When designers curate themselves
The context of a museum can easily change industrial design into art, which is a clear misunderstanding. In contrast to art, design is not independent but has a close relation to commerce. In the end, design objects are produced to make a profit. The museum is not the right place to ignore this aspect – on the contrary, it could be a critical institution to explain this aspect. All in all, the curating balance for Konstantin Grcic: The Good, The Bad, The Ugly failed. There was no critical mindset and no good, bad or ugly example for anything, but only ennobled art sculptures without explaining any approach.

Some designers may be ambitious curators. But normally their task is not in the first line to curate exhibitions. Hence, dedicating an exhibition to a design star, making him the secret curator while linking to all the manufacturers the designer is cooperating with, is an alluring and quite popular temptation. The strategy was in evidence also at the Marcel Wanders exhibition in Amsterdam in 2014. The Stedelijk Museum “proudly” presented Marcel Wanders: Pinned Up At The Stedelijk, officially announced as the “largest-ever survey of one of the Netherlands’ most distinguished designers.” The precondition and the purpose of the exhibition was to show the “distinguished designer” and make him an even more known superstar, by celebrating him with a shower of butterflies, a cocktail personally designed for the exhibition and a guest list that read like a who’s who in international design. As a consequence of this intention, museums have become platforms for the star attraction and self-manifestations of designers instead of places to discover and understand the design world.

Edward Barber and Jay Osgerby chose another way for their exhibition at the London Design Museum in 2014. In the Making was a collection of twenty-four uncompleted, mid-manufacture objects. They were displayed in the exhibition architecture of Universal Design Studio, providing a black box that clearly focused on the objects themselves and their sculptural qualities. Edward Barber explained the driving force of this principle: “Some of the items are more beautiful and sculptural than the finished pieces.” Instead of restricting themselves to their own work, the designers curated a show where their attraction to uncompleted objects was displayed. And with their curators’ view, they explained indirectly what their understanding of beauty and their approach to industrial or crafted design is all about. One might accept their idea of beauty or not – but in any case, the exhibition told a lot about Barber and Osgerby’s design thinking.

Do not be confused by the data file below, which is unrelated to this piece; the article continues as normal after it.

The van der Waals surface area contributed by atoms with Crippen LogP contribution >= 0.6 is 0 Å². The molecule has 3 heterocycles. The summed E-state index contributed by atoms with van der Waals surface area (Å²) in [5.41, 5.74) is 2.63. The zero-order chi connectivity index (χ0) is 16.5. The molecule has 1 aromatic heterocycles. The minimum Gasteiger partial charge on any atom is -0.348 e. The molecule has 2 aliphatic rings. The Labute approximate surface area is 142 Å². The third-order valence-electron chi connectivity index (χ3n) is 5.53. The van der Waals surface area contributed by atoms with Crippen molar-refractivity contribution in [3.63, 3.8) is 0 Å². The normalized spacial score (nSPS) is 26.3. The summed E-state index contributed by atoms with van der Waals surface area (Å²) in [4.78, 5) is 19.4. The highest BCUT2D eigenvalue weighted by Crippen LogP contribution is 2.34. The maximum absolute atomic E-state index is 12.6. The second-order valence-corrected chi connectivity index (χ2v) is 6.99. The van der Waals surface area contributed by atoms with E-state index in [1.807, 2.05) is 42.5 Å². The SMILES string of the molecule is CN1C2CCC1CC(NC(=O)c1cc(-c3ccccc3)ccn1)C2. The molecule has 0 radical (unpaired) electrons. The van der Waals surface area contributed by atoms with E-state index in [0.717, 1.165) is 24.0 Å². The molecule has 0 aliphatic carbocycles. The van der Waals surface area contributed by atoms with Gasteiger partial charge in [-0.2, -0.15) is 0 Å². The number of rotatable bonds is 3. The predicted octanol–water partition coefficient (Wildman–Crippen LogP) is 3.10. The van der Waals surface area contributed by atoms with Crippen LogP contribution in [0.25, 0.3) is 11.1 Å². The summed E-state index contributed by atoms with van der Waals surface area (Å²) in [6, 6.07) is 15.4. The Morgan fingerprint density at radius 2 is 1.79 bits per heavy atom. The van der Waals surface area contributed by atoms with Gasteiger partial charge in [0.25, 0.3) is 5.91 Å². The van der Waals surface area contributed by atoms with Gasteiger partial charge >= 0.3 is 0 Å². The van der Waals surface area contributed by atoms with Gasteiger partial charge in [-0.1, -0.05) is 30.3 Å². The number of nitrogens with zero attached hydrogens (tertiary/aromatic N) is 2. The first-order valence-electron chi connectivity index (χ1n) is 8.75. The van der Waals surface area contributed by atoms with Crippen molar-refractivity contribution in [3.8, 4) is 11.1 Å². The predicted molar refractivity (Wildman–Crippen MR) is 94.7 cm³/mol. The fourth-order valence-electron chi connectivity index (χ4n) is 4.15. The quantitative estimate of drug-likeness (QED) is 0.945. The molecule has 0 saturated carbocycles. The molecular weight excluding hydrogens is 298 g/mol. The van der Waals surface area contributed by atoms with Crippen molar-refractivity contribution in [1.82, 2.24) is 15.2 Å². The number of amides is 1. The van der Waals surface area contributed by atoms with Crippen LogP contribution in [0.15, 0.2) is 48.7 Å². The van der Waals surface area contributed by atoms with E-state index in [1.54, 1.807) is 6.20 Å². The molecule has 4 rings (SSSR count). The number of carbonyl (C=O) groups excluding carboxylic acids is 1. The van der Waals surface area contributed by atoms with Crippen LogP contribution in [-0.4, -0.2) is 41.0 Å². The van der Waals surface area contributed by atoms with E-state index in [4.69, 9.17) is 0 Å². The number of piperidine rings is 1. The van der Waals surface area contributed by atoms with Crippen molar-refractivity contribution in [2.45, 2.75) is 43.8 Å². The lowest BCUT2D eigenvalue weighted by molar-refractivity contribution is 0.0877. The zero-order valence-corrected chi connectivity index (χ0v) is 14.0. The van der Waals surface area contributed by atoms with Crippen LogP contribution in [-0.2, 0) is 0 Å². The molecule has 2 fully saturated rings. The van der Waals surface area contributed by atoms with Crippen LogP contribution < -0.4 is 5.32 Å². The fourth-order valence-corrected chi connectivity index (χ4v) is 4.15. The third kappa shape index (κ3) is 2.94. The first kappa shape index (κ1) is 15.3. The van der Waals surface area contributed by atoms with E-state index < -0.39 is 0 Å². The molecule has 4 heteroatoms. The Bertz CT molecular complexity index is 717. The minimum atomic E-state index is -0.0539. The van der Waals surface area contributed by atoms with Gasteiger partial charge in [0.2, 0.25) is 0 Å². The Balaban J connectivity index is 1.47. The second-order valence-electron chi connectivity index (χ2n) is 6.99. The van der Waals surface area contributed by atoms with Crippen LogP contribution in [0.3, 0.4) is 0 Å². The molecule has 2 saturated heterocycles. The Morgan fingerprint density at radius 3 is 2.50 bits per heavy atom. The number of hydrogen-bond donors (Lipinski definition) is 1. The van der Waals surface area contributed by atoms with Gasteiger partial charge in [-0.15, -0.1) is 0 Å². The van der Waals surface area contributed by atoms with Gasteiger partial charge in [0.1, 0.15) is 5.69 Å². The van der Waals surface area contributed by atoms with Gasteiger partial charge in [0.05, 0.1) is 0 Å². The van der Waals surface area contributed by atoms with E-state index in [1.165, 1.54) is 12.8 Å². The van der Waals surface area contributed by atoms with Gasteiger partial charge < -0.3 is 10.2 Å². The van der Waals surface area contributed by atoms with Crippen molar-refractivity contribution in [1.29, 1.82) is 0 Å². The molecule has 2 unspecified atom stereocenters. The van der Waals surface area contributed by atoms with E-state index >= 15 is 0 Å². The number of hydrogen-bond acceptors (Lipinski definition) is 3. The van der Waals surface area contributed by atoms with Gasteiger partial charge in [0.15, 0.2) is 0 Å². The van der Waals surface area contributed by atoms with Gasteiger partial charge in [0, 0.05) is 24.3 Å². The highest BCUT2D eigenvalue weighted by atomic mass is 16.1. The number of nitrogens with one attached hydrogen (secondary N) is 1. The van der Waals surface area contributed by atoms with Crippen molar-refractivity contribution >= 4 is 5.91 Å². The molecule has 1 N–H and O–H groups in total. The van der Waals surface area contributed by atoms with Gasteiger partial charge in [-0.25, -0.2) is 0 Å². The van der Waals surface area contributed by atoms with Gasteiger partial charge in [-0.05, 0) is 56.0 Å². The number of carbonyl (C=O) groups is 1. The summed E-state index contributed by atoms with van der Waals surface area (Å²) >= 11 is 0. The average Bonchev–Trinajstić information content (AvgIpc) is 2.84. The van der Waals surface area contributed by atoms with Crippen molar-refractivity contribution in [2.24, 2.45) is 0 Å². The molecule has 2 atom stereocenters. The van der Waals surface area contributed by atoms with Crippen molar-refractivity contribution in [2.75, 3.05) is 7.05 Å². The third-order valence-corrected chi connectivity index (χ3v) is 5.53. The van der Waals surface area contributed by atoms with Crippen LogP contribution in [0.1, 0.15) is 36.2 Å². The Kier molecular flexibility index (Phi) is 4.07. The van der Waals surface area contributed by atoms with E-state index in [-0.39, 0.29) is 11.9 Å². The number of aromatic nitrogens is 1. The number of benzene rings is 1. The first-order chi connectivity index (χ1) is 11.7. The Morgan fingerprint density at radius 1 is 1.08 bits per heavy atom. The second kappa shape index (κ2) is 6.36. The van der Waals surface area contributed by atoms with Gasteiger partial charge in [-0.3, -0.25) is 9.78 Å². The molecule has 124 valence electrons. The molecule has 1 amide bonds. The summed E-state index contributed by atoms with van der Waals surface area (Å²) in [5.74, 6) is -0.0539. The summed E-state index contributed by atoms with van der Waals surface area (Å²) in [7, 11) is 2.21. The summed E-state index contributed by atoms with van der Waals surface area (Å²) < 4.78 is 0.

There are designers who are pretty good at creating exhibition designs – for example, both Nendo and Sou Fujimoto have created surprising spatial atmospheres for exhibitions. Others are able to combine interesting perspectives for communicating the work of other designers and architects. Their view as a curator might not always be persuasive. But as long as they keep a critical distance, their offer can be taken as the basis for an argument. What counts in curating, in the end, is to find the right angle for an independent viewpoint that opens new questions and shows their relevance even in a wider field. Shouldn’t we give more credit to independent design curators who are able to provide an external view on the work of designers? I refuse to believe that there aren’t enough around.

Text: Sandra Hofmeister